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Lakewood changes RV parking rules on some city streets

Some of the city's homeless or almost homeless will now be looking for a new place to live.

LAKEWOOD, Colo. — Lakewood says people who own RVs or travel trailers can no longer park on the city’s commercial streets.

Monday night, the Lakewood City Council unanimously approved an amendment to an ordinance about parking recreational vehicles within the city. Under the new rule, RVs and travel trailers are prohibited from parking on the public right of way.

The changes take effect on Oct. 26.

“The city received a range of complaints about these vehicles parking in commercial areas including the dumping of litter, sewage and other debris on city streets,” wrote city spokesman, Stacie Oulton, in an email Friday

“This change addresses the community’s concerns about the health and safety of our streets, and it gives the city an enforcement mechanism that wasn’t previously available under the city’s laws.”

Speaking to council Monday night, Lakewood Mayor Adam Paul explained the ongoing issue of RV parking didn’t have a simple solution.

“I think we probably have people taking advantage, that’s why we’re here tonight,” he said. “I do also want to echo, the challenging part for tonight is for some people, these are their homes, where they’re living currently. So that’s always something important to try and balance.”

One area of concern was an intersection in a commercial area of Lakewood, West 8th Avenue and Quail Street.

Several RVs are parked there this week, and the owners shared various stories of housing challenges.

“I’ve lived in a tent, I’ve lived in a dumpster… behind a tree,” explained Joseph Kniss, who parks his trailer near the intersection. He said the camper is better than a tent, and more affordable than an apartment.

“Every single unit that I want to rent, [its] $800-$1500 for a one-bedroom,” he said.

He’s not happy about the new rules, which will require him to move. But he understands the complaints, saying, some RV owners are less than discreet, sometimes scattering belongings, cars and other items.

“There [are] certain rules and these guys are messing it up for people like me,” Kniss said.

He isn’t sure where he’ll go next, but Kniss said he his faith will guide him.

“That’s totally upon God,” he said.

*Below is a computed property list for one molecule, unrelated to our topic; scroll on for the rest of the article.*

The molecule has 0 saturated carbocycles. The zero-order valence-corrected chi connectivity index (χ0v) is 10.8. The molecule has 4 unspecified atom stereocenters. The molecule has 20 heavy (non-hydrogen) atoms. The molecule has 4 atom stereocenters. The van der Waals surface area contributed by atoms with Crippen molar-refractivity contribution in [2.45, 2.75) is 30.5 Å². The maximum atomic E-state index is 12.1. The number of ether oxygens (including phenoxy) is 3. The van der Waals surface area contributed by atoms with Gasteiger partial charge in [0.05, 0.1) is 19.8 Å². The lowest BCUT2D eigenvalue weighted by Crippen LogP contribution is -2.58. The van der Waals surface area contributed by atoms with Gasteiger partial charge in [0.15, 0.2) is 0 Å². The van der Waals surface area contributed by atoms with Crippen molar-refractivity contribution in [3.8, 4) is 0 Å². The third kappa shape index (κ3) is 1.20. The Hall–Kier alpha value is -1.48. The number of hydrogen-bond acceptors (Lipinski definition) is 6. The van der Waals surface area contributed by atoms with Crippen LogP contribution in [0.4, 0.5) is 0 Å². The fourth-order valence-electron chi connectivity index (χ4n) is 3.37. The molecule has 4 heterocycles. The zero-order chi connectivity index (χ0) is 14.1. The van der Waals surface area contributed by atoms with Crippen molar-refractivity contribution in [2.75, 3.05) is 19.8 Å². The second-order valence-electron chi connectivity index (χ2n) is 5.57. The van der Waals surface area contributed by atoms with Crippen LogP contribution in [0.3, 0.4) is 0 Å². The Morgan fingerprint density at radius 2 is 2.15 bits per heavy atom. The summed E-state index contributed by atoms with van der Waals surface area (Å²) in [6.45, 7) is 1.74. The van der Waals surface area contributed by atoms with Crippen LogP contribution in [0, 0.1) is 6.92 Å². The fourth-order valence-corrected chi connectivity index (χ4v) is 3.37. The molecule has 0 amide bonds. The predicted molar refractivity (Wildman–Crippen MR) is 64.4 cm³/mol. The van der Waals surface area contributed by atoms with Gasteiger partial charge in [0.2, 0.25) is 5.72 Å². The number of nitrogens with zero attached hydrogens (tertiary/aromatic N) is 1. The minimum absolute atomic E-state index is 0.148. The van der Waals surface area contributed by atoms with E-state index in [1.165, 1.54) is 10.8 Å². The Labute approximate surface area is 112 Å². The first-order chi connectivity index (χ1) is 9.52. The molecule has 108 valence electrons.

Lakewood officials said the city will connect people who are living in RVs with local services that could help them find stable housing. The city said it added two “navigator positions” in next year’s proposed budget to help people facing housing challenges.

Family Tree is one of those local organizations that might be able to help. Based in Wheat Ridge, Family Tree works with victims of domestic violence, child abuse and neglect, and people facing homelessness.

“I think we’re starting to see a lot more evidence of people living in any place that they can to survive” said CEO Scott Shields.

He said RVs and campers sometimes serve as the last option before someone is on the street.

“Oftentimes this is the final asset they’re holding onto, it’s certainly an opportunity to have some minor semblance of a roof over their head,” he said. “People that are living in their cars are not doing that… in our experience, out of choice. It’s just out of necessity.”

The city of Lakewood said council members did not make changes to the RV parking rules for city streets in residential areas. Currently, the city said those rules say an owner of the vehicle can park it on the street outside their home for 48 hours to load and unload. After 48 hours, the RV must be moved onto private property.

Regarding enforcement of the new rules, Lakewood spokeswoman Oulton said, “The new law for the commercial or other nonresidential areas of the city will become effective on Oct. 26, and city staff will first spend time educating owners of these vehicles about the change before issuing warnings or citations.”

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